I have done research on belief in COVID-19 conspiracy belief through a survey and a systematic review of the antecedents and consequences of these beliefs. We’re currently preparing a longitudinal study of the effect of COVID-19 conspiracy beliefs on wellbeing.
Review of COVID-19 conspiracy belief
Rationale. Belief in COVID-19 conspiracy theories can have severe consequences; it is therefore crucial to understand this phenomenon, in its similarities with general conspiracy belief, but also in how it is context-dependent.
Objective. The aim of this systematic review is to provide a comprehensive overview of the available research on COVID-19 conspiracy beliefs and to synthesise this research to make it widely accessible.
Method. We present a synthesis of COVID-19 conspiracy belief research from 85 international articles, identified and appraised through a systematic review, in line with contemporary protocols and guidelines for systematic reviews.
Results. We identify a number of potential antecedents of COVID-19 conspiracy beliefs (individual differences, personality traits, demographic variables, attitudes, thinking styles and biases, group identity, trust in authorities, and social media use) and their consequences (protective behaviours, self-centred and misguided behaviours such as hoarding and pseudoscientific health practices, vaccination intentions, psychological wellbeing, and other negative social consequences such as discrimination and violence), and the effect sizes of their relations with the conspiracy beliefs.
Conclusions. We conclude that understanding both the potential antecedents and consequences of conspiracy beliefs and how they are context-dependent is highly important to tackle them, whether in the COVID-19 pandemic or future threats, such as that of climate change.
- van Mulukom, V., Pummerer, L., Alper, S., Bai, M. H., Čavojová, V., Farias, J. E. M., Kay, C. S., Lazarevic, L., Lobato, E. J. C., Marinthe, G., Pavela Banai, I., Šrol, J. & Žeželj, I. (2022). Antecedents and consequences of COVID-19 conspiracy beliefs: a systematic review. Social Science & Medicine 301, 114912. DOI
Press & media
- Popular science article: ‘Young people may be more likely to believe in conspiracy theories that deny COVID facts – here’s how to respond’, The Conversation, 15 September 2022.
- Research blog post: ‘A cognitive profile of COVID-19 conspiracists’. Cognitive Science Society blog, 16 November 2020.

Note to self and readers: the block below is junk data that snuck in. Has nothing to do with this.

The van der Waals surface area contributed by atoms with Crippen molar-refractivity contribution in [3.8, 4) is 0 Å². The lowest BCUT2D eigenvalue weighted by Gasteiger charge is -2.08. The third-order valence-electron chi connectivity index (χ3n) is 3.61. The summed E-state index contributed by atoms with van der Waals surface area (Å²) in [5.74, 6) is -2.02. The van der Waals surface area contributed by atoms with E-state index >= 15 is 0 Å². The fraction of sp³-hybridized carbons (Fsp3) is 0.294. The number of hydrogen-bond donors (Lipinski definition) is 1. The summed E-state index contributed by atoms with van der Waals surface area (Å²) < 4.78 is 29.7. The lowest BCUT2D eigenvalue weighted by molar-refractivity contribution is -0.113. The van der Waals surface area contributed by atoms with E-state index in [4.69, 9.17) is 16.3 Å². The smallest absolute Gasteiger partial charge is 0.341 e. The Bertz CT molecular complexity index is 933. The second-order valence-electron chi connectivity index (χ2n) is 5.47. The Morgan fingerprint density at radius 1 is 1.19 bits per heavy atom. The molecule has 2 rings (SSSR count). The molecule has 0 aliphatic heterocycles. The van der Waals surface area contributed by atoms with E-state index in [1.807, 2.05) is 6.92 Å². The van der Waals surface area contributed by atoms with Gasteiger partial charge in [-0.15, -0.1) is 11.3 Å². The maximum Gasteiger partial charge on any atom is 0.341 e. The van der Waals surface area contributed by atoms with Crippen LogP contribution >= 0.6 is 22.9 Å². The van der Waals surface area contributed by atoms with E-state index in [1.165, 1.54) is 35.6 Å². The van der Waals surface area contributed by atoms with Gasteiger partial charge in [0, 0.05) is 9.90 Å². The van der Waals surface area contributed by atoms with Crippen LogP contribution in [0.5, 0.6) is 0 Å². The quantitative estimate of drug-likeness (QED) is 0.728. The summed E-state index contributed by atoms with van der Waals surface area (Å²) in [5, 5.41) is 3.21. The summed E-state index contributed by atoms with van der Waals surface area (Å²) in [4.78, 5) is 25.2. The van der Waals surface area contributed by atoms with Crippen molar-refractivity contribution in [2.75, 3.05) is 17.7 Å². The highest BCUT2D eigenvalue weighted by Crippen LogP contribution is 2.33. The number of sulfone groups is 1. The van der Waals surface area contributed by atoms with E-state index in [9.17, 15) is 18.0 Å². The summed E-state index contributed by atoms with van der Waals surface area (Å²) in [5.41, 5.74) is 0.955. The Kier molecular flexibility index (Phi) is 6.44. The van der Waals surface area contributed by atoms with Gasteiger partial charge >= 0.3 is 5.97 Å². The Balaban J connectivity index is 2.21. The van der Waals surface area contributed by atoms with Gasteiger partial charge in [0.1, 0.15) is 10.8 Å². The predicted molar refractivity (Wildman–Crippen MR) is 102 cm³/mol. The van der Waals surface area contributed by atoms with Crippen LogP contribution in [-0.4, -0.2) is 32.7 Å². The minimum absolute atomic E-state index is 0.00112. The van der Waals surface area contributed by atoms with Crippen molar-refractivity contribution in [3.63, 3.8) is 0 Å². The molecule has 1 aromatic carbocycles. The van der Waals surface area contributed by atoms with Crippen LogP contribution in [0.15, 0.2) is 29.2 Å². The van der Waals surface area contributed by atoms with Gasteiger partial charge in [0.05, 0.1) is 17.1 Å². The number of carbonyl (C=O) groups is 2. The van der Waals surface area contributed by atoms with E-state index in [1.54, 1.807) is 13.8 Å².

Low levels of trust and information
In this preprint I examine how conspiracy belief might constitute low levels of mainstream information due to a lack of trust in mainstream authorities, and what consequences this has. Abstract: Understanding how disease information influences engagement in protective health behaviours is crucial in the handling of pandemics, and especially the COVID-19 pandemic which has been branded an ‘infodemic’ due to the presence of misinformation and conspiracy theories. Here we investigate this through a large-scale survey in twelve countries (N = 7,755). We found, in line with our hypotheses, that scientific knowledge but not conspiracy belief predicted safety guideline behaviours, whereas conspiracy belief but not scientific knowledge predicted misguided, self-centred behaviours like hoarding. However, conspiracy belief also predicted safety guideline behaviours, possibly due to the threat a presumed artificially created virus presents. Trust in non-populist governments and scientists and their media predicted scientific knowledge, whereas distrust predicted conspiracy belief, together with trust in populist governments and social media. We conclude that the acceptance of scientific knowledge through trust is pivotal to adherence to safety guidelines during this and future health threats.
- van Mulukom, V. (preprint) Engagement in COVID-19 protective behaviours: A complex interaction of trust and information in twelve countries. PsyArXiv. DOI
Press & media
- Video interview: ‘Conspiracies: Has fiction replaced reality?’. Politics.co.uk, 06 October 2021.
- Opinion article: ‘Build trust to combat dangerous conspiracy theories’. Local Government Chronicle, 01 February 2021.